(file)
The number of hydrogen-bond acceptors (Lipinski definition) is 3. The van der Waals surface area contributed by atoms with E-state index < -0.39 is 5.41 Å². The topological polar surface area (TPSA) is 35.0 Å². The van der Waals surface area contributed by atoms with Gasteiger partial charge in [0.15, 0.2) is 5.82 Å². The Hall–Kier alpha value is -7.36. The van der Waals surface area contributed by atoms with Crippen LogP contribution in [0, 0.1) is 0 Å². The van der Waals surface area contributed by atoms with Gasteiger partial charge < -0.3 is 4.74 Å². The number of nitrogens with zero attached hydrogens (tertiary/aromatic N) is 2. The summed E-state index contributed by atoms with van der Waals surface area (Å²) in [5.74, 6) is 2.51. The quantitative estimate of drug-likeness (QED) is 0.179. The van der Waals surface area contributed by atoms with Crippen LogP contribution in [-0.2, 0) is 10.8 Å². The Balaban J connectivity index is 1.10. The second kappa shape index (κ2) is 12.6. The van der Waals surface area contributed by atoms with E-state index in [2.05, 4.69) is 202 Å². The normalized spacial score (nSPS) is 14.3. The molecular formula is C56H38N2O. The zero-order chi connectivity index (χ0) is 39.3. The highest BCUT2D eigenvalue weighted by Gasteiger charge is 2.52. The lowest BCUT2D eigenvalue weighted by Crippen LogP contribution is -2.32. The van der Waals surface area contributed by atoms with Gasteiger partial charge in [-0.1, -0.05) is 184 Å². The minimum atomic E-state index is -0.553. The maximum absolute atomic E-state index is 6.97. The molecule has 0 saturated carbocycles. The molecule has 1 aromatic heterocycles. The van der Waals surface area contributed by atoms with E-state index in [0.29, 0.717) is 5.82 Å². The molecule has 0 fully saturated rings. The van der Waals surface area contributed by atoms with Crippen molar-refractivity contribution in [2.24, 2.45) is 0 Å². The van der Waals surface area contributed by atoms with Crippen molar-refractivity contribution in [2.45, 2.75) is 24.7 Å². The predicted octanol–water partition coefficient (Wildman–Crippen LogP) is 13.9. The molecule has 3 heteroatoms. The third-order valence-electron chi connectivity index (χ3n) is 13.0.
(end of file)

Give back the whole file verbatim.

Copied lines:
The number of hydrogen-bond acceptors (Lipinski definition) is 3. The van der Waals surface area contributed by atoms with E-state index < -0.39 is 5.41 Å². The topological polar surface area (TPSA) is 35.0 Å². The van der Waals surface area contributed by atoms with Gasteiger partial charge in [0.15, 0.2) is 5.82 Å². The Hall–Kier alpha value is -7.36. The van der Waals surface area contributed by atoms with Crippen LogP contribution in [0, 0.1) is 0 Å². The van der Waals surface area contributed by atoms with Gasteiger partial charge < -0.3 is 4.74 Å². The number of nitrogens with zero attached hydrogens (tertiary/aromatic N) is 2. The summed E-state index contributed by atoms with van der Waals surface area (Å²) in [5.74, 6) is 2.51. The quantitative estimate of drug-likeness (QED) is 0.179. The van der Waals surface area contributed by atoms with Crippen LogP contribution in [-0.2, 0) is 10.8 Å². The Balaban J connectivity index is 1.10. The second kappa shape index (κ2) is 12.6. The van der Waals surface area contributed by atoms with E-state index in [2.05, 4.69) is 202 Å². The normalized spacial score (nSPS) is 14.3. The molecular formula is C56H38N2O. The zero-order chi connectivity index (χ0) is 39.3. The highest BCUT2D eigenvalue weighted by Gasteiger charge is 2.52. The lowest BCUT2D eigenvalue weighted by Crippen LogP contribution is -2.32. The van der Waals surface area contributed by atoms with Gasteiger partial charge in [-0.1, -0.05) is 184 Å². The minimum atomic E-state index is -0.553. The maximum absolute atomic E-state index is 6.97. The molecule has 0 saturated carbocycles. The molecule has 1 aromatic heterocycles. The van der Waals surface area contributed by atoms with E-state index in [0.29, 0.717) is 5.82 Å². The molecule has 0 fully saturated rings. The van der Waals surface area contributed by atoms with Crippen molar-refractivity contribution in [2.24, 2.45) is 0 Å². The van der Waals surface area contributed by atoms with Crippen molar-refractivity contribution in [2.45, 2.75) is 24.7 Å². The predicted octanol–water partition coefficient (Wildman–Crippen LogP) is 13.9. The molecule has 3 heteroatoms. The third-order valence-electron chi connectivity index (χ3n) is 13.0.